What you (don’t) see is what you get
I’m of two minds about Rain. Developed by PlayStation C.A.M.P., the studio behind the quirky, also PS3-exclusive Tokyo Jungle, Rain continues SCE Japan Studio’s legacy of creating original and artistic works of gaming art. In fact, the game’s premise, where a young boy is charged with protecting a young girl’s life in addition to his own from otherworldly monsters, is remarkably similar to that of Team ICO’s self-titled PS2 classic, ICO. It makes a genuine effort to attain the same level of gravitas and emotional connection with the player as both ICO and its spiritual successor, Shadow of the Colossus, have done. Nonetheless, there is a big difference between a game that transcends itself and becomes an experience, and an experience that attempts to be a game. Like its young protagonists (known simply as The Boy and The Girl), Rain seems to be caught in a sort of limbo between the two.
On paper, Rain seems like the perfect, bite-sized puzzle-adventure game to bring to PSN. As a boy experiencing a fever dream in which he has turned invisible and can only be seen by others as well as himself when rain is falling down on him, the game’s central mechanic requires that the player wisely use the boy’s curse to avoid, outwit and defeat the creatures that stalk him. As the setting for this adventure is a rustic, early 20th Century Spanish town drenched in a constant evening downpour, the game presents the player with several interesting challenges. When under shelter (such as a roof or other structure), The Boy is invisible, but he is also invisible to the player, apart from the wet footprints his feet leave behind on the pavement or the ripples they create in deep water. The player must exercise caution in this state lest he or she accidentally maneuver The Boy into the path of a deadly beast. When sheltered, The Boy can move in relative safety amongst the monsters unless he makes too much noise or decides to step out into the rain again. However, in order to progress past a monster that blocks his way, the boy must occasionally allow himself to be seen or heard, then quickly disappear back into the safety of shelter or reach an area inaccessible to the alerted creatures in order to avoid certain death. There are large puddles that create splashing sounds when the boy runs through them, mud puddles that make the boy’s feet or entire body visible until he can find a clear puddle and water sources big enough to wash the mud off as part of the stealth mechanics. There are also monsters that can break through gates and other barriers, including a sentient, ever-pursuing, club-wielding giant called The Unknown. These elements make for delightfully tense conundrums that Rain‘s simple gimmick potentially offers to fans of puzzle-games.
Unfortunately, the large majority of the puzzles on offer in Rain are disappointingly one-note and incredibly simple, often spelled out for the player via glowing objects and areas in the environment, and can only be solved one way, despite the rules of the game suggesting that there might be another. For instance, The Boy, while invisible, can attract The Unknown’s attention by running through a puddle of water right next to it. However, should he loudly hop up and down right in front of the same creature from behind a fence, The Unknown will simply ignore him, because in that instance he wasn’t programmed to respond to that type of noise. Later on, once The Boy and The Girl unite to take on the world of Rain together, one would expect the game’s brainteasers to take on a greater complexity, but instead the effect is the opposite. The Girl, who is cursed with the same invisible affliction as The Boy, actually knows where she is going, mutely leading the player along by the hand, pointing out every flashing object to be pushed, and every overhang to hide under. The Girl’s tendency to stick right to the path also accentuates the sad emptiness of Rain’s beautiful seaside-town streets. They beckon the player to wander down many an alleyway veering off the main path, only to reward such exploration with ironically placed invisible walls, some of them even blocking what would have been an alternative path in a better-designed game. It makes many of Rain’s “how do I get from point A to point B” puzzles feel more artificial than necessary.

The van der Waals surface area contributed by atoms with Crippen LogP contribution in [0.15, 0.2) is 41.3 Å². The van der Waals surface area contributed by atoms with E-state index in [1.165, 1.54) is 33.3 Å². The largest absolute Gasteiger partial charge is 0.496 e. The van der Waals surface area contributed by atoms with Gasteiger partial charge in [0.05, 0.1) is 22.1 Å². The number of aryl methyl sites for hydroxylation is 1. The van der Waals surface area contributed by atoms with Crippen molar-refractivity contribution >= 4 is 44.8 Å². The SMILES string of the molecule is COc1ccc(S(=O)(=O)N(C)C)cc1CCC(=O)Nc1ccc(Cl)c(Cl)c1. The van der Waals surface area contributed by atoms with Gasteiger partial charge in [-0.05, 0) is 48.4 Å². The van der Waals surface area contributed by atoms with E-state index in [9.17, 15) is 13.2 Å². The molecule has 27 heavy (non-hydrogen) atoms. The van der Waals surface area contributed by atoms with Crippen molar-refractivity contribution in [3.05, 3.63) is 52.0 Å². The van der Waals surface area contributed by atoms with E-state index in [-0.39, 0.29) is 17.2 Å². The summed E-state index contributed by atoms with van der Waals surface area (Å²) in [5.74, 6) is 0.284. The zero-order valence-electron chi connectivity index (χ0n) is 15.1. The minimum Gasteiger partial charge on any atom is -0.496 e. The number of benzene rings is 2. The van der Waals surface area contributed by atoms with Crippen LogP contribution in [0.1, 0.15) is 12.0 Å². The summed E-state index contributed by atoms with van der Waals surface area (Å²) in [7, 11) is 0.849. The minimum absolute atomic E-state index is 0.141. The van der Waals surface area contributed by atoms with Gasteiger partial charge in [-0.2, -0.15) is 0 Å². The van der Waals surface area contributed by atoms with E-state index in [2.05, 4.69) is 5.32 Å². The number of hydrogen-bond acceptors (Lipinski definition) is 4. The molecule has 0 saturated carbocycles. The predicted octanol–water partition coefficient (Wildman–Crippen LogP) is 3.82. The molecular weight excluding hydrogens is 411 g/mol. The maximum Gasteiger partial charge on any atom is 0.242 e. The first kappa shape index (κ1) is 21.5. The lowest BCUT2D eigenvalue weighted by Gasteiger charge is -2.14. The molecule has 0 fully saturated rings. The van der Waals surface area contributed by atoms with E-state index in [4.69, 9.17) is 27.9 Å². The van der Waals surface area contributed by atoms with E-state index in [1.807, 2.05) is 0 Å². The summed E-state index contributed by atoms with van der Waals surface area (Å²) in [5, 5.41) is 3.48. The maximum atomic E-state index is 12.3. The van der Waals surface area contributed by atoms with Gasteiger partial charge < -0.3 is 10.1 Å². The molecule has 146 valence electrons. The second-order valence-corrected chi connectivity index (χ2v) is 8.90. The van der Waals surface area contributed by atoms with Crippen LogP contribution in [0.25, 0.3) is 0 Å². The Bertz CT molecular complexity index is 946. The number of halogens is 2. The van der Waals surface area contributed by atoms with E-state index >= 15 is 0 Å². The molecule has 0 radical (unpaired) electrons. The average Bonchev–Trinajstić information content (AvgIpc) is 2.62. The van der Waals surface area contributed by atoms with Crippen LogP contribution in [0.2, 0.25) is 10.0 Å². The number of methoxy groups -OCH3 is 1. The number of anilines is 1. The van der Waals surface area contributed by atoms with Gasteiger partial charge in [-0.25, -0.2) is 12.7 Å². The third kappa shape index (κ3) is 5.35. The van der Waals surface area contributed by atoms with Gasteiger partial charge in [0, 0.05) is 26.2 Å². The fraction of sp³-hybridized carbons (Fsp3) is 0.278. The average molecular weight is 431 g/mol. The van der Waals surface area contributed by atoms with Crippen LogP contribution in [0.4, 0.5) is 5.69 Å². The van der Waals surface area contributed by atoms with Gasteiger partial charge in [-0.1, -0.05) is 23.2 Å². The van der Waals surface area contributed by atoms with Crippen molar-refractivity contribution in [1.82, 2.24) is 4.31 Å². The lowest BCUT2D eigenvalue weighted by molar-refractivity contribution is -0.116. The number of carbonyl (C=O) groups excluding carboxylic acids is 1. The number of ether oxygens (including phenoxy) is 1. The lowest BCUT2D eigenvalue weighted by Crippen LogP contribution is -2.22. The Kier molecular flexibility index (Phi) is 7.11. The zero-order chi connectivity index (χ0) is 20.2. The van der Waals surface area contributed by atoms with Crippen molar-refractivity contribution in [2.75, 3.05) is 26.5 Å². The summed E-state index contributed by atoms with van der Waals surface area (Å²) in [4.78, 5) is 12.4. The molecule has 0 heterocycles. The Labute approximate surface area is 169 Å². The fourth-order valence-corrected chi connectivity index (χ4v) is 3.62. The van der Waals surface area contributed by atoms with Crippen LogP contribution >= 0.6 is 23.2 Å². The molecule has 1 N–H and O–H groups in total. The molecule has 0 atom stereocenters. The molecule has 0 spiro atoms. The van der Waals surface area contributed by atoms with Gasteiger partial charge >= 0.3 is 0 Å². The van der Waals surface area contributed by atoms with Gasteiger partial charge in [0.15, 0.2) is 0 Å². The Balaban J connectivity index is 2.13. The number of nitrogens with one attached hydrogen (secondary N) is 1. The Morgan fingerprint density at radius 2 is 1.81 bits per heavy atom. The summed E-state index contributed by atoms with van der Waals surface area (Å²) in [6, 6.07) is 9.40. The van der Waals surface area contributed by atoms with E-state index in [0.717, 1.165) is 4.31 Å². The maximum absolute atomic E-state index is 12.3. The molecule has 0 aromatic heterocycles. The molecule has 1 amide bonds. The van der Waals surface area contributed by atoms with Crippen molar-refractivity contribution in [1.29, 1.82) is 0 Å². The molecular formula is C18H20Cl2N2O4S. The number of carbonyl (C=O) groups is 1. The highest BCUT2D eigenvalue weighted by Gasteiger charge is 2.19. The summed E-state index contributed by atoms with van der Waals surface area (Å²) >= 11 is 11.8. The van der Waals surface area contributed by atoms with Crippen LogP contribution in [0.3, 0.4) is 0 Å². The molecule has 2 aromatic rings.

While I personally found the above issues a bit confounding, I still found the game to be quite enjoyable once I resolved to view Rain strictly as a game for children (and beginner gamers), as the simplicity of the controls (the player is never forced to use more than two buttons outside of the pause button and analog stick), the linearity of the puzzles and the lack of almost any extras (e.g. collectibles – these are only unlocked via a second playthrough and don’t affect gameplay) contribute to a streamlined puzzle-adventure experience that seems aimed at an audience unfamiliar with these sorts of games. The no frills gameplay encourages the player to concentrate on the story and the emotional state of the characters, which play a large part in the game’s final chapters as the metaphors of the town, the role of The Unknown and the predicament of The Children become clear. Admittedly, even I had a lump in my throat during the final scenes.
So is Rain a must-play game? At $15, not really, when there are dozens of other games on PSN for around the same price or less that could provide you the same sort of experience, not to mention a lot more game (Rain can be completed in just a few hours). The real question is “Is it a must-play experience?” The answer to that question is absolutely, but the advice of this reviewer would be to wait until an appropriate sale on the PlayStation store and/or PS Plus before diving in.